Wednesday, November 16, 2005

On Acceptance

When I was born, my parents were not frum. As a result, for the first few years of my life, I grew up in a non-frum household. Even though we weren't frum, we did keep several Jewish practices - we went to shul somewhat regularly, my mother lit Shabbos candles (somewhat regularly), we kept kosher (in the home) and the like.

One thing that my mother always insisted on was that we have a Jewish education. As a result, when I was six years old, I was enrolled in a frum yeshiva for first grade. I can honestly say that it was one of the best Judaic experiences I had as a kid. My rebbe that year was a phenomenal man who kept the children engaged in learning.

I don't know if my parents had a hard time getting me enrolled there or not, but I was there - and the effects of my year there continue to influence me positively to this day.

The year afterwards, my parents moved out of state and I was enrolled in the Hebrew Academy of Morris County, a Conservative yeshiva in New Jersey. I was there for three years until my parents separated.

My mother took my sister and I and moved to Brooklyn. Shortly after her separation, she became a Ba'alas Teshuva - and my sister and I did so as well. However, she found it difficult to get me into a yeshiva. One wanted to start me in the third grade (I was already ten years old - far too old for third grade). Another was only willing to accept me if I did not have any contact with my non-frum father. I eventually found a temporary home in a yeshiva in Brooklyn that primarily served children of Russian descent. I was one of only four frum kids in the school. After two years there (where I learned every Russian curse word - though I would never speak them) I was finally enrolled in a "mainstream" yeshiva (albeit held back one grade in Hebrew studies). It was in this yeshiva that I had many of the problems that I've blogged about here before.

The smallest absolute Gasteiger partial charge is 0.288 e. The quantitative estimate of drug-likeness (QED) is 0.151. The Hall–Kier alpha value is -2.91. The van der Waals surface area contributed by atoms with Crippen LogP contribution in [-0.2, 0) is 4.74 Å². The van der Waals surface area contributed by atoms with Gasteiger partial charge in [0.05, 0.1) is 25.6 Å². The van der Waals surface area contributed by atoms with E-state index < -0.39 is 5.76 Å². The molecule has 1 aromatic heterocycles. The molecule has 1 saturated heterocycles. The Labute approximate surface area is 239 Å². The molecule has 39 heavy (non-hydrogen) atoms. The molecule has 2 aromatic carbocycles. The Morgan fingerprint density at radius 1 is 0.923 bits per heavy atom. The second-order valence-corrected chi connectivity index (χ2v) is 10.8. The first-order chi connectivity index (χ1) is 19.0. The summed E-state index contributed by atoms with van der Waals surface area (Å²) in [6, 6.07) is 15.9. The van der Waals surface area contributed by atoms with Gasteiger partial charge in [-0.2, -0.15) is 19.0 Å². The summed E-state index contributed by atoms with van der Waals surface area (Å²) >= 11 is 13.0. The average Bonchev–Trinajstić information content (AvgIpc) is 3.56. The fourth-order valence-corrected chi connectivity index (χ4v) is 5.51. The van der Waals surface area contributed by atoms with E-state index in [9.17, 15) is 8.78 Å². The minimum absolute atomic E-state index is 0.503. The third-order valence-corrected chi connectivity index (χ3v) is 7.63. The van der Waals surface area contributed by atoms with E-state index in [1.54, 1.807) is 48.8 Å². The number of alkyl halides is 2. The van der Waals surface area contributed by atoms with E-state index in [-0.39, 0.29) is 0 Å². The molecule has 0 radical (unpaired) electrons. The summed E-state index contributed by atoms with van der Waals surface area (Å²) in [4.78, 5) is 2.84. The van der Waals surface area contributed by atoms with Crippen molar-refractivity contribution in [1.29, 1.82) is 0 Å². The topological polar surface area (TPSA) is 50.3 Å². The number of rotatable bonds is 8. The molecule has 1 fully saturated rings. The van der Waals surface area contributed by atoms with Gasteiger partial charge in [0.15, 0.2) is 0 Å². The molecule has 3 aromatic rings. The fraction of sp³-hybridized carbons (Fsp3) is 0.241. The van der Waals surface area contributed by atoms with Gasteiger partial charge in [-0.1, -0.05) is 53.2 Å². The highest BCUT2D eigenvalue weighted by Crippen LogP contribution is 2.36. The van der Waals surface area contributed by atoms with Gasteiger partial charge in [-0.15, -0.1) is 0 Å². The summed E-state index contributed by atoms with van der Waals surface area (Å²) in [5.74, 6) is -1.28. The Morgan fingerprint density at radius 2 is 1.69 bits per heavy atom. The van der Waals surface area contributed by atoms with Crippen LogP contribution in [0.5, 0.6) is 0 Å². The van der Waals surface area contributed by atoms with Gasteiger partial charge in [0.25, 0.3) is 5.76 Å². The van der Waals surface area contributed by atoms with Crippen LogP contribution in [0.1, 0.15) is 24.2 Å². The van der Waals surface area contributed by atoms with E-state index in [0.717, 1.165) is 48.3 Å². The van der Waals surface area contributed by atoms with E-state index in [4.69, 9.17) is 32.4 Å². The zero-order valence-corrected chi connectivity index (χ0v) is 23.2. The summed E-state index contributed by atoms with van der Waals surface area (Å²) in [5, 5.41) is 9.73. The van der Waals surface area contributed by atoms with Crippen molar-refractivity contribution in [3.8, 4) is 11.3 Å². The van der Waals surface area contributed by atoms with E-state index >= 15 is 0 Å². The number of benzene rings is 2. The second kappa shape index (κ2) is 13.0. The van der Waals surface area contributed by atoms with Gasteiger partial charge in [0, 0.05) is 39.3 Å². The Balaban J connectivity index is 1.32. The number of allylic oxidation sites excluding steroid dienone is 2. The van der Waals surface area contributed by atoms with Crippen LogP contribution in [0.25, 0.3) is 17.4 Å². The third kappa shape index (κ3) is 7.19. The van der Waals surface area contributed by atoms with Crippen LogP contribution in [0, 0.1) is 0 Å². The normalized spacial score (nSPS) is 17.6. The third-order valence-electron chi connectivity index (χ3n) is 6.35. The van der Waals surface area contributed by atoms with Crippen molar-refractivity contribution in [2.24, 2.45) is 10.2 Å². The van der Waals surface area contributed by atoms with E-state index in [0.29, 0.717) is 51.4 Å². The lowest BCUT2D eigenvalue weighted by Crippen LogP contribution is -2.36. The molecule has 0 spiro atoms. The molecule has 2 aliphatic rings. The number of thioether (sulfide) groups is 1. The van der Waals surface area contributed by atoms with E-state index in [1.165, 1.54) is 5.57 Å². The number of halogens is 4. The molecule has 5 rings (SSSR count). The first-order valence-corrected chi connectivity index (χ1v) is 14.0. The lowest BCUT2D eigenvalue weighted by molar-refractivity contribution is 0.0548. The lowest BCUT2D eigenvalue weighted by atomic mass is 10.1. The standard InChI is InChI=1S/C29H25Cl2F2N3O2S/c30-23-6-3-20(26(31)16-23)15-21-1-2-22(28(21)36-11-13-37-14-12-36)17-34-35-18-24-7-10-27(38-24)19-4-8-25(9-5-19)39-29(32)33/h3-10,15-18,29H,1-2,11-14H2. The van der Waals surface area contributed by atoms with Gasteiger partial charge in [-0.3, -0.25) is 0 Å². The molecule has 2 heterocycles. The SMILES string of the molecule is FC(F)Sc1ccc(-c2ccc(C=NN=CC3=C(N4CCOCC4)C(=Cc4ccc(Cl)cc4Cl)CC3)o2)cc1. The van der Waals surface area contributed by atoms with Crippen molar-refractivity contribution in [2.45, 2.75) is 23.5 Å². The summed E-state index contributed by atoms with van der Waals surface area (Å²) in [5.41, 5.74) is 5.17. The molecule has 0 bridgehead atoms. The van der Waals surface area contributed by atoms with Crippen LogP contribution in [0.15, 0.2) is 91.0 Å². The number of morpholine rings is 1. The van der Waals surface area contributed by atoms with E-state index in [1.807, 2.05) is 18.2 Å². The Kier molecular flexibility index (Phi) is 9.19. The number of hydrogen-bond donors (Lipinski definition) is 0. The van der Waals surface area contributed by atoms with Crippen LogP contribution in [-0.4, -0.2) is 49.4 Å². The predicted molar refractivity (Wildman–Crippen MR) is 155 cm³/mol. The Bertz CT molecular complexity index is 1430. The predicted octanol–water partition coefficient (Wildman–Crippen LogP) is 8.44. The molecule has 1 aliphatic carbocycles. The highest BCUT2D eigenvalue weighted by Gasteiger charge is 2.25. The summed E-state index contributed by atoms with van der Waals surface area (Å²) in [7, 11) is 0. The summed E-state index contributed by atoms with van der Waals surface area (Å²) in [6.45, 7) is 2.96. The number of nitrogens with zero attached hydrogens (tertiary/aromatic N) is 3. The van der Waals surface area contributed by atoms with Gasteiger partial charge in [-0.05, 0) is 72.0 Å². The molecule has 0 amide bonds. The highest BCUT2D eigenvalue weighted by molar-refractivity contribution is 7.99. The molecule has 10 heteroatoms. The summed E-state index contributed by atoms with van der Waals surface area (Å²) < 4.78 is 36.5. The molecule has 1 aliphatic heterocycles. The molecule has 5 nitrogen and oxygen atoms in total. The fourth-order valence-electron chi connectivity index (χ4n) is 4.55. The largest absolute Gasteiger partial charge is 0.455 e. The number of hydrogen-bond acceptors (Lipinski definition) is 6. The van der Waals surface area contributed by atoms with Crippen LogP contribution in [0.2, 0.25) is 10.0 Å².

I find it interesting that the one year I spent in a frum yeshiva as a non-frum kid was far more influential in my life than the years I spent as a frum kid in a "mainstream" yeshiva. While, to be perfectly honest, I can't say that I'd be frum today just by the experience I had in first grade, I can also say that I might not be frum today if not for the experiences of that year.

I find it interesting, however, that my parents (who weren't rich, by any means) were able to get me into a frum yeshiva in first grade, when they themselves (and I too) were not frum at all, and yet, four years later, as a frum parent with frum children, my mother was unable to get me into a frum yeshiva without all sorts of unacceptable conditions. What happened in those four years?

Of course, I realize that the yeshiva world is not a monolithic bloc, and that I may simply have been lucky that my parents found someone with a more open mind back in first grade. But I wonder what the people who turned me away back when I was trying to get into fifth grade would say if they knew that because a frum yeshiva accepted a non-frum kid, that the non-frum kid is a frum adult with frum children. I also wonder if stories such as mine aren't more common - or, more precisely, potential stories - where children from marginally observant families who apply to frum yeshivos and are rejected end up turning away from Judaism altogether.

The Wolf


Anonymous said...

Another was only willing to accept me if I did not have any contact with my non-frum father

I am in shock...

BrooklynWolf said...

Yeah, that shocked me too when my mother told me about it several years later.

But then again, considering how far we've come in yeshiva discrimination, it really shouldn't be all that surprising...

The Wolf

Anonymous said...

I could write an entire megillah, but I also noticed the same part as essie and am speechless.

Does the administration of that school have any idea what type of harm it does children (especially boys!) to have no contact with their fathers? Does the administration have no ahavat yisrael for a fellow Jew? Do they seek to alienate the less-frum Jew (your family was not estranged, they were traditional!)? Do they have no confidence in Torah? Do they find Torah so unattractive that they believe a father who does not keep Shabbat will have more influence than the mother and the peers?

This is pure craziness! It is a very good thing your mother had the discretion to keep this a secret from you until you were an adult. This story should turn any erlich person's stomach.